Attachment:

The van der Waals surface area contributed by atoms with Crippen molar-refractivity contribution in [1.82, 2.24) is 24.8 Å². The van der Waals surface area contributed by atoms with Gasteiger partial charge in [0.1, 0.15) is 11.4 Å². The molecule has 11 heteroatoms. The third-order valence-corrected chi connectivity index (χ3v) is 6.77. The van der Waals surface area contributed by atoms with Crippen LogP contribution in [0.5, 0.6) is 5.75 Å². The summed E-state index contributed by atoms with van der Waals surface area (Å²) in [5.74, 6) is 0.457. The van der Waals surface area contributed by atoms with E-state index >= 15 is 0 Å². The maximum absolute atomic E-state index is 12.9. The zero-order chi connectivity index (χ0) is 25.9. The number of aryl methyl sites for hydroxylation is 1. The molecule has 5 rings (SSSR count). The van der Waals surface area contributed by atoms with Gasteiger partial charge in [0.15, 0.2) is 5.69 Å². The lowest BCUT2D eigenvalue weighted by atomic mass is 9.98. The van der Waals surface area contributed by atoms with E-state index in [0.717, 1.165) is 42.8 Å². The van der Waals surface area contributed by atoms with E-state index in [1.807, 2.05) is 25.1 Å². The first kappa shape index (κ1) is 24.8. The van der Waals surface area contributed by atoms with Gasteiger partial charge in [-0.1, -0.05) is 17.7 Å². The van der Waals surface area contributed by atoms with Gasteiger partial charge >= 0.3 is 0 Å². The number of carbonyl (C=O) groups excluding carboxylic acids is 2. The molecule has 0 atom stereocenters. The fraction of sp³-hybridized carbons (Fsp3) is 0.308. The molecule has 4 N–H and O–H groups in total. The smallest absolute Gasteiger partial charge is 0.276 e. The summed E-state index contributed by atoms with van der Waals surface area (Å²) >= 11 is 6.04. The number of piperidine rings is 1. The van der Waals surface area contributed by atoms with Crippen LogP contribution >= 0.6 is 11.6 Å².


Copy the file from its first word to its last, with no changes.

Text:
The van der Waals surface area contributed by atoms with Crippen molar-refractivity contribution in [1.82, 2.24) is 24.8 Å². The van der Waals surface area contributed by atoms with Gasteiger partial charge in [0.1, 0.15) is 11.4 Å². The molecule has 11 heteroatoms. The third-order valence-corrected chi connectivity index (χ3v) is 6.77. The van der Waals surface area contributed by atoms with Crippen LogP contribution in [0.5, 0.6) is 5.75 Å². The summed E-state index contributed by atoms with van der Waals surface area (Å²) in [5.74, 6) is 0.457. The van der Waals surface area contributed by atoms with E-state index >= 15 is 0 Å². The maximum absolute atomic E-state index is 12.9. The zero-order chi connectivity index (χ0) is 25.9. The number of aryl methyl sites for hydroxylation is 1. The molecule has 5 rings (SSSR count). The van der Waals surface area contributed by atoms with Gasteiger partial charge in [0.15, 0.2) is 5.69 Å². The lowest BCUT2D eigenvalue weighted by atomic mass is 9.98. The van der Waals surface area contributed by atoms with E-state index in [0.717, 1.165) is 42.8 Å². The van der Waals surface area contributed by atoms with E-state index in [1.807, 2.05) is 25.1 Å². The first kappa shape index (κ1) is 24.8. The van der Waals surface area contributed by atoms with Gasteiger partial charge in [-0.1, -0.05) is 17.7 Å². The van der Waals surface area contributed by atoms with Gasteiger partial charge >= 0.3 is 0 Å². The number of carbonyl (C=O) groups excluding carboxylic acids is 2. The molecule has 0 atom stereocenters. The fraction of sp³-hybridized carbons (Fsp3) is 0.308. The molecule has 4 N–H and O–H groups in total. The smallest absolute Gasteiger partial charge is 0.276 e. The summed E-state index contributed by atoms with van der Waals surface area (Å²) >= 11 is 6.04. The number of piperidine rings is 1. The van der Waals surface area contributed by atoms with Crippen LogP contribution >= 0.6 is 11.6 Å².